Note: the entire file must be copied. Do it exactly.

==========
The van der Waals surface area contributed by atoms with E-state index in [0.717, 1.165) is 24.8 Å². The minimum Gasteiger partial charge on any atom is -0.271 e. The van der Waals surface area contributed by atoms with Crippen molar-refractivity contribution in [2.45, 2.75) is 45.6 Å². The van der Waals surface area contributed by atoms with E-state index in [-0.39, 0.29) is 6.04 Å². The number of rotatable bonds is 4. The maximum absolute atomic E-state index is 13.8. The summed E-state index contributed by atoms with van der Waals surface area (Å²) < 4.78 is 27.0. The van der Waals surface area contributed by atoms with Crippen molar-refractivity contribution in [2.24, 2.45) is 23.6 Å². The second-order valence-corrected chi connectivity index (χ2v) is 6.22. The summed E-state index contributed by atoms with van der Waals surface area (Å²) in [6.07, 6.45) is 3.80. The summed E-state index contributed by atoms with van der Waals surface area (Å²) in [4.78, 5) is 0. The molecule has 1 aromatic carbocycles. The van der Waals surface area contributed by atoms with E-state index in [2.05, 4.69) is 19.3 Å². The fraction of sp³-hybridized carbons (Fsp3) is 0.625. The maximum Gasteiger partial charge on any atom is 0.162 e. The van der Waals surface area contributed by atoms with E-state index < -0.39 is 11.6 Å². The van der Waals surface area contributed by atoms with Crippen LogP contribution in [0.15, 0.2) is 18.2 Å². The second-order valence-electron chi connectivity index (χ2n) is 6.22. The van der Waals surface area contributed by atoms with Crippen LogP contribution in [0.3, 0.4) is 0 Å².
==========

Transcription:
The van der Waals surface area contributed by atoms with E-state index in [0.717, 1.165) is 24.8 Å². The minimum Gasteiger partial charge on any atom is -0.271 e. The van der Waals surface area contributed by atoms with Crippen molar-refractivity contribution in [2.45, 2.75) is 45.6 Å². The van der Waals surface area contributed by atoms with E-state index in [-0.39, 0.29) is 6.04 Å². The number of rotatable bonds is 4. The maximum absolute atomic E-state index is 13.8. The summed E-state index contributed by atoms with van der Waals surface area (Å²) < 4.78 is 27.0. The van der Waals surface area contributed by atoms with Crippen molar-refractivity contribution in [2.24, 2.45) is 23.6 Å². The second-order valence-corrected chi connectivity index (χ2v) is 6.22. The summed E-state index contributed by atoms with van der Waals surface area (Å²) in [6.07, 6.45) is 3.80. The summed E-state index contributed by atoms with van der Waals surface area (Å²) in [4.78, 5) is 0. The molecule has 1 aromatic carbocycles. The van der Waals surface area contributed by atoms with E-state index in [2.05, 4.69) is 19.3 Å². The fraction of sp³-hybridized carbons (Fsp3) is 0.625. The maximum Gasteiger partial charge on any atom is 0.162 e. The van der Waals surface area contributed by atoms with E-state index < -0.39 is 11.6 Å². The van der Waals surface area contributed by atoms with Crippen LogP contribution in [0.15, 0.2) is 18.2 Å². The second-order valence-electron chi connectivity index (χ2n) is 6.22. The van der Waals surface area contributed by atoms with Crippen LogP contribution in [0.3, 0.4) is 0 Å².